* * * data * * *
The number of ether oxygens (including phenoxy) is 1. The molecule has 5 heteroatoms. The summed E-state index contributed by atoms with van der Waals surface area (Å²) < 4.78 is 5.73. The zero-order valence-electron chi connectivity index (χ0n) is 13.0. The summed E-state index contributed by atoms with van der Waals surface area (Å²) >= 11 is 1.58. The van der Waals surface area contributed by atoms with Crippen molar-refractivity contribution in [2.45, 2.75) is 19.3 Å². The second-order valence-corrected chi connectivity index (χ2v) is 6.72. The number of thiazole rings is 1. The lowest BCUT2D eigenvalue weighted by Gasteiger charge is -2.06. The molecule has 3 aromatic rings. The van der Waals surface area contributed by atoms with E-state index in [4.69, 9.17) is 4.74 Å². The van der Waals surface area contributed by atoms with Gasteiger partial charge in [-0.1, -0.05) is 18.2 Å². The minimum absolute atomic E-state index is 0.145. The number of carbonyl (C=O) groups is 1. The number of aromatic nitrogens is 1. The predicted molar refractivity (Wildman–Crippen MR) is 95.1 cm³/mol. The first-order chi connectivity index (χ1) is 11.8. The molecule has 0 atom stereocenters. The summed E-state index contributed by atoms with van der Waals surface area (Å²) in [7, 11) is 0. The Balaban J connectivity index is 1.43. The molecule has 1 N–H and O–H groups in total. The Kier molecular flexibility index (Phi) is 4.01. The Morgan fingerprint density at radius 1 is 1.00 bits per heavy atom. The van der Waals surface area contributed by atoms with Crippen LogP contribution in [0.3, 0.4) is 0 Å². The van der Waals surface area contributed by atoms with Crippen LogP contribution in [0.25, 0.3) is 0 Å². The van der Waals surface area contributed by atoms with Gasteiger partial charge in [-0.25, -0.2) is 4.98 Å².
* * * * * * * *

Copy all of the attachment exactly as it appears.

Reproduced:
The number of ether oxygens (including phenoxy) is 1. The molecule has 5 heteroatoms. The summed E-state index contributed by atoms with van der Waals surface area (Å²) < 4.78 is 5.73. The zero-order valence-electron chi connectivity index (χ0n) is 13.0. The summed E-state index contributed by atoms with van der Waals surface area (Å²) >= 11 is 1.58. The van der Waals surface area contributed by atoms with Crippen molar-refractivity contribution in [2.45, 2.75) is 19.3 Å². The second-order valence-corrected chi connectivity index (χ2v) is 6.72. The number of thiazole rings is 1. The lowest BCUT2D eigenvalue weighted by Gasteiger charge is -2.06. The molecule has 3 aromatic rings. The van der Waals surface area contributed by atoms with E-state index in [4.69, 9.17) is 4.74 Å². The van der Waals surface area contributed by atoms with Gasteiger partial charge in [-0.1, -0.05) is 18.2 Å². The minimum absolute atomic E-state index is 0.145. The number of carbonyl (C=O) groups is 1. The number of aromatic nitrogens is 1. The predicted molar refractivity (Wildman–Crippen MR) is 95.1 cm³/mol. The first-order chi connectivity index (χ1) is 11.8. The molecule has 0 atom stereocenters. The summed E-state index contributed by atoms with van der Waals surface area (Å²) in [7, 11) is 0. The Balaban J connectivity index is 1.43. The molecule has 1 N–H and O–H groups in total. The Kier molecular flexibility index (Phi) is 4.01. The Morgan fingerprint density at radius 1 is 1.00 bits per heavy atom. The van der Waals surface area contributed by atoms with Crippen LogP contribution in [0.3, 0.4) is 0 Å². The van der Waals surface area contributed by atoms with Crippen LogP contribution in [0.25, 0.3) is 0 Å². The van der Waals surface area contributed by atoms with Gasteiger partial charge in [-0.25, -0.2) is 4.98 Å².